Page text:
Central bank moves to anticipate higher inflation

The Banco Central acted Wednesday to make money a bit more expensive.

The board of directors of the Banco Central increased the rate at which commercial banks can borrow money to 4.75 percent. That is a 1 percent increase.

In a statement the central bank said that looser money policies would increase inflation higher than had been anticipated through 2015. Bank experts estimated the inflation to be up to 5 per cent.

The recent spike in the value of the U.S. dollar has sent these economic experts back to the drawing board as the country braces for higher prices in nearly everything.

The bank rate, called the tasa de política monetaria, is similar to the fed funds rate in the United States. It is the interest rate at which the central banks loan money overnight to balance out the books of the commercial banks. In Costa Rica, that rate has been as high as 15 percent.

More recently the Banco Central cut the rate to 3.75 from 4 percent. That was seen as a move to stimulate the economy. The slightly higher bank rate is expected to filter through the economy and make borrowing a bit more expensive.

The central bank intervened in the Monex money market again Wednesday. It said that the pressure lessened and that the value of the dollar dropped 3.58 colons compared to the value Tuesday.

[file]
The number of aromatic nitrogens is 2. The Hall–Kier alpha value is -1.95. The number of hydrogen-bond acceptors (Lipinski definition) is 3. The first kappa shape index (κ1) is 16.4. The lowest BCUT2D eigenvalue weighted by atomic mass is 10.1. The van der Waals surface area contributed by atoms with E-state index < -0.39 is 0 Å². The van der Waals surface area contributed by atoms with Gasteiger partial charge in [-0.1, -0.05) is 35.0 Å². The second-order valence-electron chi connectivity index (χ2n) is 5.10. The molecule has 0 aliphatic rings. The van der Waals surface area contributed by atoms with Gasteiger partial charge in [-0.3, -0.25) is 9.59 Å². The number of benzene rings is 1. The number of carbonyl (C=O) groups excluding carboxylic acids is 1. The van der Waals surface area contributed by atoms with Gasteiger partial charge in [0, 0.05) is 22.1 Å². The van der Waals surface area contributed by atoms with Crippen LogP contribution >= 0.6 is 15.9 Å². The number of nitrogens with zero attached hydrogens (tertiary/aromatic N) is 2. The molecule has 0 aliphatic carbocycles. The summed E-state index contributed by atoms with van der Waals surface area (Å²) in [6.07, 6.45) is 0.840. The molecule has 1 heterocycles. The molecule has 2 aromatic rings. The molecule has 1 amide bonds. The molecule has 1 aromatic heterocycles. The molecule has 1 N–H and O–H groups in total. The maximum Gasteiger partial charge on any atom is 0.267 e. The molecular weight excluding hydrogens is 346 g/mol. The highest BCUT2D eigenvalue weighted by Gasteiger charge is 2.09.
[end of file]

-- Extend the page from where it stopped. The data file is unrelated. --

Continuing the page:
Still the central bank set the exchange rates at record highs. A dollar could purchase 557.62
colons and 572.44 colons were needed to purchase a dollar. The value of the U.S. dollar has increased about 13.2 percent since the first of the year.

Initially this is great news for expats, who still are paying existing prices for gasoline, electricity and imported items. But these are bound to increase and force the central bank to refigure the inflation rate.

Even locally grown products like potatoes are vulnerable to the higher dollar because farmers must purchase motor fuel and even imported chemicals.

Tourists are benefiting to some extent because prices have not yet caught up with the exchange rate. However, many tourism sales, such as hotels and tours as well as plane fares, are denominated in dollars.

Those who are suffering the most are Costa Ricans who earn colons and have dollar mortgages or must make other payments in dollars. They have taken a major hit.

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